Walmart Stores last week announced its intention to purchase a certain percentage of its produce locally. There’s more: they’re going to develop a sustainability index for labels, so the customer can choose more sustainably raised items. Wow! Is this great, or what?

How about “what.” Apart from my total, deep-rooted and far-flung cynicism about Walmart, (where I refuse to shop, and which I consider part of the Global Axis of Evil*) consider:

Walmart has enormous purchasing power, created by evil geneticists. No – bestowed upon it by consumers who care about nothing but low prices. To save a buck, they endure chaotic stocking, narrow brand selection, employees with pond-life IQ, and depressing acres of useless and poor-quality merchandise. This has made Walmart the US’s largest grocer. Scary.

Its purchasing power allows it virtually to dictate prices to its suppliers. So, Walmart is going to buy as many of its tomatoes or apples locally as it can ? and still offer them to the public at “Lowest prices…always!” ? How will that affect the local price when other local farmers take their plums, or zucchini to market? Will customers tell us, “Shoot, I can get ‘local’ zucchini at Walmart for $1.89/lb” ?

Cause you see, Walmart blithely and irrelevantly defines “local” as “within the same state.” Hunh? Since when? I know farmers in Northern Ohio who, every Spring, bust their tails to get the earliest sweet corn to Market. That means sowing in April, if they can, and if unsuccessful, all they lose is the time and seed. But if they escape frost and have sweet corn to market by June, they can sell 2 ears for a dollar, instead of four.

Now what happens when Wal-mart, by virtue of its buying power, brings truckloads of Southern Ohio (different growing zone) sweet corn to Northern Ohio in May, at 4/$1? And, okay, how much will it pay those Southern Ohio farmers, lured by the promise of Walmart volume for their output?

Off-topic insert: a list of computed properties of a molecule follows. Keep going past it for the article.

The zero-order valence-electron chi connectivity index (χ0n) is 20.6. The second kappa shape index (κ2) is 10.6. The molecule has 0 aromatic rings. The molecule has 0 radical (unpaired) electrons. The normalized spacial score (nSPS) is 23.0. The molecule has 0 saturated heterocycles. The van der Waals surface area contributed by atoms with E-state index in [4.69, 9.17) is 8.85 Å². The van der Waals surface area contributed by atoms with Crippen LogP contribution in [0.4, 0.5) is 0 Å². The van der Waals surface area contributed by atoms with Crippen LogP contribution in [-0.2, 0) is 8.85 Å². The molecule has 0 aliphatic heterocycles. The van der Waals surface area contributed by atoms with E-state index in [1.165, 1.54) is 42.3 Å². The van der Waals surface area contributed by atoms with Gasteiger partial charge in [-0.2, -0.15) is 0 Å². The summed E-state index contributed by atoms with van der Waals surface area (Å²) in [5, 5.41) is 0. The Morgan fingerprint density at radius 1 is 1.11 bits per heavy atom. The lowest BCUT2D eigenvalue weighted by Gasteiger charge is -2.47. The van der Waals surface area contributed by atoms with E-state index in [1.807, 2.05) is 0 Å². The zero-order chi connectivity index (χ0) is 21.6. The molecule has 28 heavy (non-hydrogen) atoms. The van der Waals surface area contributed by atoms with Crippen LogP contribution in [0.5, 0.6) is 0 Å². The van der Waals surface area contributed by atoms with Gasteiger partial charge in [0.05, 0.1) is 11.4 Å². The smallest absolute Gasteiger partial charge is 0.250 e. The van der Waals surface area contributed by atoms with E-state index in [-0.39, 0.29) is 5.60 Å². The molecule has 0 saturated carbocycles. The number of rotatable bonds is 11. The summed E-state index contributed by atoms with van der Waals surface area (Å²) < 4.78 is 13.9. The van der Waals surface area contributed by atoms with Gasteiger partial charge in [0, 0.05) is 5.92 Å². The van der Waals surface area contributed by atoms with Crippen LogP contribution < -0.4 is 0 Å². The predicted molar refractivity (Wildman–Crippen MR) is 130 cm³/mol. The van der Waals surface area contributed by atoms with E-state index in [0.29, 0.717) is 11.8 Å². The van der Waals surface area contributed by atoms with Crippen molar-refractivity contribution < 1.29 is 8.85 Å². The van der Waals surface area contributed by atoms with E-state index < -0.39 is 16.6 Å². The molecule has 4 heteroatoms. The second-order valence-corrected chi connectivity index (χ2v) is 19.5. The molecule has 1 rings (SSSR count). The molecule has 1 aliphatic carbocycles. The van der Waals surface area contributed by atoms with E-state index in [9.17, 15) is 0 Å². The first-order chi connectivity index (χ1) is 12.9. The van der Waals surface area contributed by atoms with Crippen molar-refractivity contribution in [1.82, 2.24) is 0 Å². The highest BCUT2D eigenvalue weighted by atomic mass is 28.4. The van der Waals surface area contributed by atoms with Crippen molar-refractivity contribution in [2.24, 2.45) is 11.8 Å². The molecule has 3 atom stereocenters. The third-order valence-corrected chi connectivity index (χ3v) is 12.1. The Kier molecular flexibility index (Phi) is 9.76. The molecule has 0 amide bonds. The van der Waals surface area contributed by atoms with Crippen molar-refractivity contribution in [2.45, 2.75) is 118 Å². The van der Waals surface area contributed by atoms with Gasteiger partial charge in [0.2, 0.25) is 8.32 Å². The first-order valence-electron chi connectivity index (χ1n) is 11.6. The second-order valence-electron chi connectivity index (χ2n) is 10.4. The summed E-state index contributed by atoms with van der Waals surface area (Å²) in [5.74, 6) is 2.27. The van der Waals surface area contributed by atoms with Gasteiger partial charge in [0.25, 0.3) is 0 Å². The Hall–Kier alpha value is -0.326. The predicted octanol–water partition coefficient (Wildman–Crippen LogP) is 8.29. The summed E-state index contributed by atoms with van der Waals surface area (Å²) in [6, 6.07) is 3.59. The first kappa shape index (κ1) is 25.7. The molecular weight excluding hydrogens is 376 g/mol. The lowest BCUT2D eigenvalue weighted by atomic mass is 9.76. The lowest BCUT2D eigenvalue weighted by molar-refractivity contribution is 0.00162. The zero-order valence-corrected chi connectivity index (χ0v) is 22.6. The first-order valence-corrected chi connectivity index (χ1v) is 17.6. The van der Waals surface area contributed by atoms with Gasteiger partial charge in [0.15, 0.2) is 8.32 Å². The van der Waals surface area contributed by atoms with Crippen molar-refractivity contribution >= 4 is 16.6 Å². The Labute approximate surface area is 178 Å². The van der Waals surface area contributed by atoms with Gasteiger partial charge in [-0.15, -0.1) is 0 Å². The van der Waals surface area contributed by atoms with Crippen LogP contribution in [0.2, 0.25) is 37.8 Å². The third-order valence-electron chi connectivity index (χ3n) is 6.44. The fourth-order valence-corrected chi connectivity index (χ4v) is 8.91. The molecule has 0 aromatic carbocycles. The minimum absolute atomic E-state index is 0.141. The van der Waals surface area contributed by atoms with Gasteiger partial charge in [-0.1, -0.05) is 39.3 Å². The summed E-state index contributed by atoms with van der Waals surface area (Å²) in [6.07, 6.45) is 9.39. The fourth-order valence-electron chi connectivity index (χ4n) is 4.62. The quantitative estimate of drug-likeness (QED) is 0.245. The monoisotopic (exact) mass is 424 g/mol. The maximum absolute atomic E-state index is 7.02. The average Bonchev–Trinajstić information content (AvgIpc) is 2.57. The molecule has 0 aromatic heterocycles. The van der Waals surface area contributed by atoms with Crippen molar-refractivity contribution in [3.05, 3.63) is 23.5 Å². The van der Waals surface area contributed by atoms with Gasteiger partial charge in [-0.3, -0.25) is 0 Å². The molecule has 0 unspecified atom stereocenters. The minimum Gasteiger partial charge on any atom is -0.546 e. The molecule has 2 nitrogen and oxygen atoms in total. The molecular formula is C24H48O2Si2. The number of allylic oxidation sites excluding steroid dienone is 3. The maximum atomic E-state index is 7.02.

That raises a question the Eating Public knows little about: contract production. This is the mechanism by which large food suppliers assure themselves adequate quantities of perishable fruits and vegetables. Basically, they enter into “output contracts” whereby they agree in advance to purchase an entire crop at a fixed price, for a specified quality. The grower is relieved of uncertainty as well. It sounds like, and could be, a good deal for both.

One problem is that when the crop is ready for harvest, sellers are at the mercy of buyers. What else are they going to do with 3 tractor-trailer loads of harvested green beans? (Pithy Grant County comment: “…and you’ve done paid your Mexicans!…”) In 1998, Archer-Daniels-Midland (if you listen to NPR, yeah, that’s “ADM – Supermarket to the World”) paid $25 million in fines for bribing produce inspectors to low-grade contract produce. The grower, stuck with agribusiness quantities of perishable produce, would have no choice but to take the lower price. You think Walmart is above such tactics?

(And, you think an Organic Certification inspector is less corruptible than a produce grader? Ask yourself how such an inspector managed to overlook feedlots and a slaughterhouse uphill from vegetable plots, the year that Organic Agribusiness brought us “Organic Spinach That’s Not Safe to Eat.”)

The other unsettling aspect of contract production is that it raises the ugly prospect of local farmers scrambling to underbid each other for Walmart’s volume of business. What what happens to “organic and sustainable” then? …and if we’re talking meat suppliers, to the poor animals?

(Yes, farmers get caught up in the trap of “grow more and sell cheaper…” than the next guy. The brother of Kentucky’s literary icon Wendell Berry, State Senator John Berry, tells of a local guy who goes around with a truck selling watermelons. He buys them for a dollar and sells them for 50 cents. He keeps telling everybody, “if he could just get a big enough truck, he could make money on ‘em.”)

Ten or twelve years ago, as we watched the USDA and the Big Five who control 80% of our food supply latch onto “organic” a lot of us began using for preference “sustainable.” We’ve resisted standards for sustainability, which would benefit (and be susceptible of manipulation by) those giant middlemen. And now Walmart is going to take up (and presumably define for itself, as blithely and irrelevantly as it did “local’) “sustainable.”

Well, dammit, they can’t have “sustainable”!! That is not rhetorical defiance: I mean, they literally can’t. Because one (often overlooked) central tenet of sustainability is that a farming operation must make enough to sustain the farmer. By paying fair prices for produce from sustainable farming activities, you yourselves contribute to sustainability. And we love you for it.

But you can’t have that satisfaction, and Wal-mart-low prices too. Just because they slap a “sustainable” label on something, don’t think “Wow, I can shop at Walmart and still support my local farmers.” That’s not how it works.

*No, not that one. We have our own Global Axis of Evil: Walmart, Disney, ADM, Cargill, Conagra, Tractor Supply, Procter & Gamble, the IMF, and we’re accepting nominations for others

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